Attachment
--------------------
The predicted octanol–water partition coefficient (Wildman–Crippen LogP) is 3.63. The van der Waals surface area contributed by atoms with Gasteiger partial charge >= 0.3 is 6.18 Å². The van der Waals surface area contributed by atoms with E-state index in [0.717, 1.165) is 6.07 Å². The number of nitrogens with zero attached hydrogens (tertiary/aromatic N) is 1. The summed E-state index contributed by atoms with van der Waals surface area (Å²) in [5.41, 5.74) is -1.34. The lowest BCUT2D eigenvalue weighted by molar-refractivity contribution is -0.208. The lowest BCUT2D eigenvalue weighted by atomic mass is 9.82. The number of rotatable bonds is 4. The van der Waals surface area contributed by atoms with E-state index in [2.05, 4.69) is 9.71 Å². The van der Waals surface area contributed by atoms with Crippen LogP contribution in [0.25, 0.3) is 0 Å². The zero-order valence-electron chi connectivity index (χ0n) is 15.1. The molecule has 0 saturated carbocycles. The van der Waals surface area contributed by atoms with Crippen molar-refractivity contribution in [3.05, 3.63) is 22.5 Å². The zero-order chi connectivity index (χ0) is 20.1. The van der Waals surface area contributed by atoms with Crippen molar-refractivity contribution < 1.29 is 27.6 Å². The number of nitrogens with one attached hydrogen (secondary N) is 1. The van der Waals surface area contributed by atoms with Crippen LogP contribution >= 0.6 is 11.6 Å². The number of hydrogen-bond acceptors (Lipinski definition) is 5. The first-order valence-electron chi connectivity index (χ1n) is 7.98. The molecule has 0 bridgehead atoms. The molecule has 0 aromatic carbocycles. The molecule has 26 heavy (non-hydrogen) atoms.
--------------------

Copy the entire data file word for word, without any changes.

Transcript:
The predicted octanol–water partition coefficient (Wildman–Crippen LogP) is 3.63. The van der Waals surface area contributed by atoms with Gasteiger partial charge >= 0.3 is 6.18 Å². The van der Waals surface area contributed by atoms with E-state index in [0.717, 1.165) is 6.07 Å². The number of nitrogens with zero attached hydrogens (tertiary/aromatic N) is 1. The summed E-state index contributed by atoms with van der Waals surface area (Å²) in [5.41, 5.74) is -1.34. The lowest BCUT2D eigenvalue weighted by molar-refractivity contribution is -0.208. The lowest BCUT2D eigenvalue weighted by atomic mass is 9.82. The number of rotatable bonds is 4. The van der Waals surface area contributed by atoms with E-state index in [2.05, 4.69) is 9.71 Å². The van der Waals surface area contributed by atoms with Crippen LogP contribution in [0.25, 0.3) is 0 Å². The zero-order valence-electron chi connectivity index (χ0n) is 15.1. The molecule has 0 saturated carbocycles. The van der Waals surface area contributed by atoms with Crippen molar-refractivity contribution in [3.05, 3.63) is 22.5 Å². The zero-order chi connectivity index (χ0) is 20.1. The van der Waals surface area contributed by atoms with Crippen molar-refractivity contribution < 1.29 is 27.6 Å². The number of nitrogens with one attached hydrogen (secondary N) is 1. The van der Waals surface area contributed by atoms with Crippen LogP contribution >= 0.6 is 11.6 Å². The number of hydrogen-bond acceptors (Lipinski definition) is 5. The first-order valence-electron chi connectivity index (χ1n) is 7.98. The molecule has 0 bridgehead atoms. The molecule has 0 aromatic carbocycles. The molecule has 26 heavy (non-hydrogen) atoms.